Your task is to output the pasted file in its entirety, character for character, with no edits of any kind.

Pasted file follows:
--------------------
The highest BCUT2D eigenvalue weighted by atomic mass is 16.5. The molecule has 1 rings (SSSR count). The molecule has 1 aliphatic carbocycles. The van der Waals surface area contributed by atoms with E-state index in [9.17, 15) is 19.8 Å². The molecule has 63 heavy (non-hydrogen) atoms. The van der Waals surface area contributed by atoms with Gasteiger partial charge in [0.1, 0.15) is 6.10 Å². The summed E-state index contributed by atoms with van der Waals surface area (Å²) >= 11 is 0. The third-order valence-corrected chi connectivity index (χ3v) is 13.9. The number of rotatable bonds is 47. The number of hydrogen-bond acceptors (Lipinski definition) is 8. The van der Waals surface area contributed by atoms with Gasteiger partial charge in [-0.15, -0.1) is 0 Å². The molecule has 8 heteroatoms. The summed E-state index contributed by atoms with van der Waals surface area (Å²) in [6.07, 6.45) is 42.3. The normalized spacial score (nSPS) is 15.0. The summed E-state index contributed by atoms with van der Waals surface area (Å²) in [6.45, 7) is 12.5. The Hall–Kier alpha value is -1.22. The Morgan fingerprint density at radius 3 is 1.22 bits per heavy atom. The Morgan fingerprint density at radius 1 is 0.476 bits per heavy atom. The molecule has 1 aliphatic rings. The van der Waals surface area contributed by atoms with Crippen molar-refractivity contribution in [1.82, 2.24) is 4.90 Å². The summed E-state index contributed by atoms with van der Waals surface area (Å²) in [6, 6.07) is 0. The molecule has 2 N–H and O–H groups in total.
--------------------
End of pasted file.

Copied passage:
The highest BCUT2D eigenvalue weighted by atomic mass is 16.5. The molecule has 1 rings (SSSR count). The molecule has 1 aliphatic carbocycles. The van der Waals surface area contributed by atoms with E-state index in [9.17, 15) is 19.8 Å². The molecule has 63 heavy (non-hydrogen) atoms. The van der Waals surface area contributed by atoms with Gasteiger partial charge in [0.1, 0.15) is 6.10 Å². The summed E-state index contributed by atoms with van der Waals surface area (Å²) >= 11 is 0. The third-order valence-corrected chi connectivity index (χ3v) is 13.9. The number of rotatable bonds is 47. The number of hydrogen-bond acceptors (Lipinski definition) is 8. The van der Waals surface area contributed by atoms with Gasteiger partial charge in [-0.15, -0.1) is 0 Å². The molecule has 8 heteroatoms. The summed E-state index contributed by atoms with van der Waals surface area (Å²) in [6.07, 6.45) is 42.3. The normalized spacial score (nSPS) is 15.0. The summed E-state index contributed by atoms with van der Waals surface area (Å²) in [6.45, 7) is 12.5. The Hall–Kier alpha value is -1.22. The Morgan fingerprint density at radius 3 is 1.22 bits per heavy atom. The Morgan fingerprint density at radius 1 is 0.476 bits per heavy atom. The molecule has 1 aliphatic rings. The van der Waals surface area contributed by atoms with Crippen molar-refractivity contribution in [1.82, 2.24) is 4.90 Å². The summed E-state index contributed by atoms with van der Waals surface area (Å²) in [6, 6.07) is 0. The molecule has 2 N–H and O–H groups in total.